NOD-like receptor (NLR) family members are intracellular molecules that play a key role in innate sensing. Upon ligand binding in the cytosol, NLRs assemble a multimeric complex that includes the adaptor protein ASC and procaspase-1. This assembled complex, referred to as the inflammasome, drives the production of an active form of caspase-1 that then activates IL-1β and IL-18. Activating mutations in members of the NLR family are associated with sterile inflammatory syndromes referred to as cyropyrin-associated periodic syndromes (CAPS). Previous studies have shown that mutations in the NLR family member NLRP3 are associated with CAPS and the overproduction of IL-1β. This raises the question of whether CAPS may be caused by mutations in other NLR family members.
In this issue, Kitamura et al. describe a Japanese family with a sterile autoinflammatory syndrome. Affected family members developed a clinical syndrome characterized by intermittent episodes of fever and cold-induced urticaria and arthralgias. Inheritance of this syndrome was autosomal dominant, and this led the investigators to search for a genetic cause using whole exome sequencing (WES). Interestingly, the results of WES showed no identifiable mutation in the NLRP3 gene. So the team searched the WES data for other rare variants that could explain the syndrome. WES in a single autosomal dominant family can be quite challenging, as a large number of rare variants will track with disease within a family. Here, the investigators used a combination of genetic linkage and gene function analyses to home in on NLRC4. The mutation (H443P) in the affected patients lies in a highly conserved portion of the nucleotide binding domain of NLRC4, and the mutant form of NLRC4 is associated with spontaneous oligomerization, enhanced activation of caspase-1, and hyper-activation of IL-1β. The team also developed an in vivo mouse model of the disease by expressing a mutant form of NLRC4 under the control of the invariant chain (Ii) promoter in a transgene. The transgenic mice developed dermatitis, arthritis, and splenomegaly—features that overlap to some extent with the clinical features of the patients.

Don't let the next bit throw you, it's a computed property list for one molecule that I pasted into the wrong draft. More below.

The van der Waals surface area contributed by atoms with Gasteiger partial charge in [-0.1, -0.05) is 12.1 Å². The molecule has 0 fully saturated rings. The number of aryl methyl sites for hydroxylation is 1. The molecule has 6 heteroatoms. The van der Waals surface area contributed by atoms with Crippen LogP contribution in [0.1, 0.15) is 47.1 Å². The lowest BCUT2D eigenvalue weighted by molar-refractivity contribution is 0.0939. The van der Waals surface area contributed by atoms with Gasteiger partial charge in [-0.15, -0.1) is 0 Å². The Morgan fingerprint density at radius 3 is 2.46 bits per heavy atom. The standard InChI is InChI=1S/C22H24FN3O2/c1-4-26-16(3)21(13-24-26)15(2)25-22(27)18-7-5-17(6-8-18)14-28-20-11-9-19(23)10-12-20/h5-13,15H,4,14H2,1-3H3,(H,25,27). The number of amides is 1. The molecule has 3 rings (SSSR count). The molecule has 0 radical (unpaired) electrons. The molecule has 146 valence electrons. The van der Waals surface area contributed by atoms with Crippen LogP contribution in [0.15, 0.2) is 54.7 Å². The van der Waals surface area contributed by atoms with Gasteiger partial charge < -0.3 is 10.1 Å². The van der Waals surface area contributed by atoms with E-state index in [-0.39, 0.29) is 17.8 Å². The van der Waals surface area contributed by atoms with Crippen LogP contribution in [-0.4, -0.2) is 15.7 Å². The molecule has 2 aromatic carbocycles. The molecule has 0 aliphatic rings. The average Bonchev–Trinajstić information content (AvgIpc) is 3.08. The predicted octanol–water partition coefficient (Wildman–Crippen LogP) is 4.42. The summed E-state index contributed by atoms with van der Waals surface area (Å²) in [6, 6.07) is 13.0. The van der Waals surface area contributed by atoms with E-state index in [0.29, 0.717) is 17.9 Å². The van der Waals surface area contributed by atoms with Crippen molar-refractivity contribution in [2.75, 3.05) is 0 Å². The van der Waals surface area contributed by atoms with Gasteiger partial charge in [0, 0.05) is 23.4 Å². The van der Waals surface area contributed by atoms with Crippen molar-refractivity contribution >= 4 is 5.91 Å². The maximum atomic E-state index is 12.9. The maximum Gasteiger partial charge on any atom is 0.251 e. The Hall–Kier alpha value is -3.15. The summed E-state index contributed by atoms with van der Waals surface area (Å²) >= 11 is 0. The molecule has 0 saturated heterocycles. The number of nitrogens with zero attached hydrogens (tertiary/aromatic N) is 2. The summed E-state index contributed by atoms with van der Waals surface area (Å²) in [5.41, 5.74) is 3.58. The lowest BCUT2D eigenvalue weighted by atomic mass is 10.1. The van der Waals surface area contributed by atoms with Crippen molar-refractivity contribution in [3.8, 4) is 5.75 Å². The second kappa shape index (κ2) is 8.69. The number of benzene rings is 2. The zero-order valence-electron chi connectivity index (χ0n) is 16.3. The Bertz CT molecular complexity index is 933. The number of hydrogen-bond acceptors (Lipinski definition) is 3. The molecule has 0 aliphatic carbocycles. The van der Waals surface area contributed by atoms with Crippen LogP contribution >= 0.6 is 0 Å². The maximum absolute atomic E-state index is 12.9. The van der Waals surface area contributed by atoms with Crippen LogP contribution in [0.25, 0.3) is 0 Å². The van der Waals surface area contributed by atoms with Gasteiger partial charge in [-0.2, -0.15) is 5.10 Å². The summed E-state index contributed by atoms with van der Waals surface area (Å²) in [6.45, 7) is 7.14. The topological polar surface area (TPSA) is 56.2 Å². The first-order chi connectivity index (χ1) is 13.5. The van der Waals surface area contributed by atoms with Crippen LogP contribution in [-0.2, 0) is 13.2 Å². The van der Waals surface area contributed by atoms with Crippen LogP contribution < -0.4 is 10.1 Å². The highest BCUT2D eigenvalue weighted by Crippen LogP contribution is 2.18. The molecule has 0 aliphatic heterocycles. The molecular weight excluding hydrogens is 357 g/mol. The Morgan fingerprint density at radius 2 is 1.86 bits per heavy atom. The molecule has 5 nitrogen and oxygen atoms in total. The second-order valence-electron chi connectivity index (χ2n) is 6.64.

A number of important questions remain to be answered. First, are there distinct features of the NLRC4 mutation–associated syndromes? Interestingly, in two other recent reports of families with NLRC4 mutations, the phenotype was more severe and included gastrointestinal complications that were not observed in the patients in this study. NLRC4 is known to be involved in bacterial sensing through detection of flagellin or components of the bacterial type 3 secretion system, and it may be the case that more severe mutations in NLRC4 may provoke a phenotype in the gut related to the sensing of bacterial flora. Second, how do the rare mutations in NLRC4 lead to autoactivation at a molecular level?
This study, along with two other recently published reports, firmly establishes that mutations in the NLR family member NLRC4 can provoke an autoinflammatory syndrome. The identification of these disease-causing mutations will be a rich resource for further unraveling how NLRC4-related assembly occurs and is controlled.